It’s been a few days that I’ve moved into my new appartment in the city of Kolkata, India. Everything has been going smoothly… all of the essential electronic items have been purchased without any major hiccups in home delivery, the kitchen is slowly being stocked up, and I don’t feel the need anymore to get food from the restaurants; the neighbourhood seems decent enough, a bit quiet but I prefer it that way…. What should I be afraid of that would spoil this seemingly nice set-up??
Well, something has happened that has been bothering my conscience since the first day I moved in. I admit I am no great animal lover, I am not a vegetarian, nor am I involved actively to oppose animal cruelty. However, I do like animals in general. I do know that owning a pet can be a big responsibility, almost like taking care of a child, you have to show love and affection and see to it that your pet is happy and well looked after. I mean, that is the reason you bought your pet in the first place, because you loved the idea of looking after an animal, right?!
So, on my first day in the appartment, I peered down to my adjacent lower-floor-neighbour’s balcony and noticed a big Labrador dog that seemed to be in good health though slightly on the skinny side. Since my first day that dog has been whining (thankfully not during the night)! I wondered when I would see the owner of the dog draw aside the curtains, open the glass door and let in the dog into the appartment. I looked around to see if the dog had a bowl of water to drink from. I fidgeted just like the Labrador waiting for the owner to show up. I whistled at the dog to get it’s attention, but I think the dog seemed just miserable. That troubled me very much! 😦 Perhaps the owner showed up later during the day, but I wouldn’t have known as I got busy with my unpacking and moving in.
Aha! Towards evening of the second day, I saw signs of animation. A young woman opens the balcony door and brings out a tray of what seemed to be sandwiches. The dog is overjoyed to see her and though very hungry, only seems to want to be with her. Now here is where I get surprised by her reaction. She hits the dog and talks sternly to him to “sit”.
I don’t want to go into details but it’s my fourth day and the better I learn my neighborhood, the more I have come to like it. People are polite, health-concious, seeming well-educated, and mostly from the Indian army and Navy background, so what went wrong with these neighbours?! Why do they behave so uneducated? I have already been having dreams of writing a note outside their door asking them to better look after their pet. I don’t think I could speak to them so early into my move. I am afraid I might get annoyed with them, and I don’t want to get off on the wrong side so soon after moving here. What can I do??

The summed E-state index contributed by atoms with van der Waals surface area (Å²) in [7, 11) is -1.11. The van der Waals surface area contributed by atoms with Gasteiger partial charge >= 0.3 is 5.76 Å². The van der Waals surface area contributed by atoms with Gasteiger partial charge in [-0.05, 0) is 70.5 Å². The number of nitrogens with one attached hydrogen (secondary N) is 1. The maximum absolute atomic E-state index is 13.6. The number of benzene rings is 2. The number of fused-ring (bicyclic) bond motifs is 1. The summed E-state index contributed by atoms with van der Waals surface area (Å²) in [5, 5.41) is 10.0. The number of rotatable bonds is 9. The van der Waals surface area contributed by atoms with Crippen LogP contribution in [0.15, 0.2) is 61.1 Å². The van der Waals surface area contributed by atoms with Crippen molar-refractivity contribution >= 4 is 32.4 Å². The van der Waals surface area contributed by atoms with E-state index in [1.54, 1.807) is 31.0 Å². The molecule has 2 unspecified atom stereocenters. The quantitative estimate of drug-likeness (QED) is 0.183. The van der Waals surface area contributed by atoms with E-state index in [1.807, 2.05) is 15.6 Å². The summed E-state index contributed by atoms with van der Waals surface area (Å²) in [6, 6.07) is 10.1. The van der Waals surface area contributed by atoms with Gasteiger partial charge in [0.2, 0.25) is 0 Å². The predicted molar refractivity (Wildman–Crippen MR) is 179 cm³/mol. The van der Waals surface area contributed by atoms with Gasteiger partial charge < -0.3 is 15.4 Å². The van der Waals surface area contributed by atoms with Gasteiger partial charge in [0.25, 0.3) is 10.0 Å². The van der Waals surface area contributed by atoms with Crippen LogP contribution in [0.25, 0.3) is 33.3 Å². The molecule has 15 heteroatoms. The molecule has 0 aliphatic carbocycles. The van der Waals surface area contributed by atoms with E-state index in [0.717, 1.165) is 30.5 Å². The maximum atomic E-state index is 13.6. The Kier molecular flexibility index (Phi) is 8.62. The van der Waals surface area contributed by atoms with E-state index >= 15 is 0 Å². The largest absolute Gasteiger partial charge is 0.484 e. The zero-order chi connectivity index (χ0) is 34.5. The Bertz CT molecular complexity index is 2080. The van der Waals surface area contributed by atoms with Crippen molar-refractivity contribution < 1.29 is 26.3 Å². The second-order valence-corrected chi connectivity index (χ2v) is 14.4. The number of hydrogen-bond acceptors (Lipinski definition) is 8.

This evening, I couldn’t help myself. I saw the balcony door open, and I hoped in my heart that the owner will seem happy to see his dog and want to take him down for a walk. This family member was a young boy of around 17-18 years of age. He had a rod in his hand. The dog had been whining and barking all evening. This young man used his rod to hit the dog to make it quiet. I lost my cool and shouted out immediately for him to stop. This boy didn’t look up at me, but I know he heard me. I have faced this peculiar mentality already a few times, and beginning to get used to it. When feeling cornered, many Indians’ first line of defense is to pretend they haven’t heard anything and continue doing what they are doing. This boy did not hit the dog anymore but made sure that I heard him when he kept threatening the dog to stay quiet. My poor aunt who was standing next to me kept shushing me asking me to keep quiet!
I know that sooner or later I will have to make an action against this cruelty. In an overcrowded city like Kolkata where SPCA would mostly be of little help, I doubt I can turn to anyone for help. I am open for suggestions, is there someone who could give me some ideas? As soon as I feel a little more settled in, I might speak to the owners to allow me to take their dog out for walks sometimes, and probably later try and hunt a good shelter. Of course I would do all this if they turn out to be stubborn and not take any action of their own!
Everytime I look at that dog I wonder “Every dog is happy to be with it’s master, and it doesn’t matter to them if the masters are just plain heartless”. Maybe that’s why I prefer cats. They seem to have so much more sense in that department!